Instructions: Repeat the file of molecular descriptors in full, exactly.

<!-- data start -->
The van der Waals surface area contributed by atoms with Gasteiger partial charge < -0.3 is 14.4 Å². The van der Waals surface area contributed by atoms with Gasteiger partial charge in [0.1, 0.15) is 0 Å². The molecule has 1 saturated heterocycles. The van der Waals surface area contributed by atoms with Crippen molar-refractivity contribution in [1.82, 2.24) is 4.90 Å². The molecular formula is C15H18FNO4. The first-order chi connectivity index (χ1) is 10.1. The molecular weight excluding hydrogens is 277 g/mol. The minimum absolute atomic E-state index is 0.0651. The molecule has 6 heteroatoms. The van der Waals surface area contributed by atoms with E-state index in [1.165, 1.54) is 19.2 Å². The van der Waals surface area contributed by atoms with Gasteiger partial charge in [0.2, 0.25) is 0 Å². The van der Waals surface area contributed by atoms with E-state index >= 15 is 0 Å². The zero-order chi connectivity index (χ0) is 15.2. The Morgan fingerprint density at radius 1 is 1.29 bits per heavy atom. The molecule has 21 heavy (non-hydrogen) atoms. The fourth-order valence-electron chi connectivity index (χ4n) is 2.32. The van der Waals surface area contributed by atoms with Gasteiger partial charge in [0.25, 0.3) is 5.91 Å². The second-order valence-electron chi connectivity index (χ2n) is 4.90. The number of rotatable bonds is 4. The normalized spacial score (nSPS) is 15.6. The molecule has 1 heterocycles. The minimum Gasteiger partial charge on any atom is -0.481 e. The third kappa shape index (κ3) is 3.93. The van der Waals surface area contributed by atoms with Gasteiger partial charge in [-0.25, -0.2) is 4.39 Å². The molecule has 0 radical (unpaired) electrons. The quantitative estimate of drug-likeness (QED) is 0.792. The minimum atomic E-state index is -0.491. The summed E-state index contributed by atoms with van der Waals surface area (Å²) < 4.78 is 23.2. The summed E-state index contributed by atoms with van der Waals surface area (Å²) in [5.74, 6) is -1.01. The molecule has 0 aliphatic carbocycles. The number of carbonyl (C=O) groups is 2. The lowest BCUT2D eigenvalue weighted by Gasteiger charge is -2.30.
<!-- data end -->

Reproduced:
The van der Waals surface area contributed by atoms with Gasteiger partial charge < -0.3 is 14.4 Å². The van der Waals surface area contributed by atoms with Gasteiger partial charge in [0.1, 0.15) is 0 Å². The molecule has 1 saturated heterocycles. The van der Waals surface area contributed by atoms with Crippen molar-refractivity contribution in [1.82, 2.24) is 4.90 Å². The molecular formula is C15H18FNO4. The first-order chi connectivity index (χ1) is 10.1. The molecular weight excluding hydrogens is 277 g/mol. The minimum absolute atomic E-state index is 0.0651. The molecule has 6 heteroatoms. The van der Waals surface area contributed by atoms with E-state index in [1.165, 1.54) is 19.2 Å². The van der Waals surface area contributed by atoms with Gasteiger partial charge in [0.2, 0.25) is 0 Å². The van der Waals surface area contributed by atoms with E-state index >= 15 is 0 Å². The zero-order chi connectivity index (χ0) is 15.2. The Morgan fingerprint density at radius 1 is 1.29 bits per heavy atom. The molecule has 21 heavy (non-hydrogen) atoms. The fourth-order valence-electron chi connectivity index (χ4n) is 2.32. The van der Waals surface area contributed by atoms with Gasteiger partial charge in [0.25, 0.3) is 5.91 Å². The second-order valence-electron chi connectivity index (χ2n) is 4.90. The number of rotatable bonds is 4. The normalized spacial score (nSPS) is 15.6. The molecule has 1 heterocycles. The minimum Gasteiger partial charge on any atom is -0.481 e. The third kappa shape index (κ3) is 3.93. The van der Waals surface area contributed by atoms with Gasteiger partial charge in [-0.25, -0.2) is 4.39 Å². The molecule has 0 radical (unpaired) electrons. The quantitative estimate of drug-likeness (QED) is 0.792. The minimum atomic E-state index is -0.491. The summed E-state index contributed by atoms with van der Waals surface area (Å²) < 4.78 is 23.2. The summed E-state index contributed by atoms with van der Waals surface area (Å²) in [5.74, 6) is -1.01. The molecule has 0 aliphatic carbocycles. The number of carbonyl (C=O) groups is 2. The lowest BCUT2D eigenvalue weighted by Gasteiger charge is -2.30.